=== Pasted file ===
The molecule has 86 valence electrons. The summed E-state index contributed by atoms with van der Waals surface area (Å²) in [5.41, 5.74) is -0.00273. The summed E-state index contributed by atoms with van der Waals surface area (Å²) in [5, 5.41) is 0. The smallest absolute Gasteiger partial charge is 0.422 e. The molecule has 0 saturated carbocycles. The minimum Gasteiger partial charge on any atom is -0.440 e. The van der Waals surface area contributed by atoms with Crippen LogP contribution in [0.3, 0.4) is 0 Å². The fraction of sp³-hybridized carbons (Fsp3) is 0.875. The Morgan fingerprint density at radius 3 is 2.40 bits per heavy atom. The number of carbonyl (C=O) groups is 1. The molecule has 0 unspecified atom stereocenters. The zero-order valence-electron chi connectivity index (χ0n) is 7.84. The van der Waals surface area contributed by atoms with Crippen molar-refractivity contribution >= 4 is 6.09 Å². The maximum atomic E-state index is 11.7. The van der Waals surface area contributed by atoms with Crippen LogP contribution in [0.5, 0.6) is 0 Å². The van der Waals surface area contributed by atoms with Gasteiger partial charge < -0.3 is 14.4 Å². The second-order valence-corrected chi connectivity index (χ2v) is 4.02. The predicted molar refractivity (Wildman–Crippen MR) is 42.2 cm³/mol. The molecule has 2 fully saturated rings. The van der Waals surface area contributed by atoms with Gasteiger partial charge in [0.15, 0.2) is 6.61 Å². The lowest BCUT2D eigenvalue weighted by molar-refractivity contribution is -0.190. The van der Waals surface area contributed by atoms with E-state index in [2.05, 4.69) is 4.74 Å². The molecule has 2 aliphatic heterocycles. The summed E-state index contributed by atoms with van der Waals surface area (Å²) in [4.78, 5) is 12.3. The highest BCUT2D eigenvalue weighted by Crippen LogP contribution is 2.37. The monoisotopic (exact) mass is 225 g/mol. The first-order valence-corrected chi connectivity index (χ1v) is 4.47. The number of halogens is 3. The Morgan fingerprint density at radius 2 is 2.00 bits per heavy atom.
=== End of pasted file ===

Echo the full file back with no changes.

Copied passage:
The molecule has 86 valence electrons. The summed E-state index contributed by atoms with van der Waals surface area (Å²) in [5.41, 5.74) is -0.00273. The summed E-state index contributed by atoms with van der Waals surface area (Å²) in [5, 5.41) is 0. The smallest absolute Gasteiger partial charge is 0.422 e. The molecule has 0 saturated carbocycles. The minimum Gasteiger partial charge on any atom is -0.440 e. The van der Waals surface area contributed by atoms with Crippen LogP contribution in [0.3, 0.4) is 0 Å². The fraction of sp³-hybridized carbons (Fsp3) is 0.875. The Morgan fingerprint density at radius 3 is 2.40 bits per heavy atom. The number of carbonyl (C=O) groups is 1. The molecule has 0 unspecified atom stereocenters. The zero-order valence-electron chi connectivity index (χ0n) is 7.84. The van der Waals surface area contributed by atoms with Crippen molar-refractivity contribution >= 4 is 6.09 Å². The maximum atomic E-state index is 11.7. The van der Waals surface area contributed by atoms with Crippen LogP contribution in [0.5, 0.6) is 0 Å². The van der Waals surface area contributed by atoms with Gasteiger partial charge < -0.3 is 14.4 Å². The second-order valence-corrected chi connectivity index (χ2v) is 4.02. The predicted molar refractivity (Wildman–Crippen MR) is 42.2 cm³/mol. The molecule has 2 fully saturated rings. The van der Waals surface area contributed by atoms with Gasteiger partial charge in [0.15, 0.2) is 6.61 Å². The lowest BCUT2D eigenvalue weighted by molar-refractivity contribution is -0.190. The van der Waals surface area contributed by atoms with E-state index in [2.05, 4.69) is 4.74 Å². The molecule has 2 aliphatic heterocycles. The summed E-state index contributed by atoms with van der Waals surface area (Å²) in [4.78, 5) is 12.3. The highest BCUT2D eigenvalue weighted by Crippen LogP contribution is 2.37. The monoisotopic (exact) mass is 225 g/mol. The first-order valence-corrected chi connectivity index (χ1v) is 4.47. The number of halogens is 3. The Morgan fingerprint density at radius 2 is 2.00 bits per heavy atom.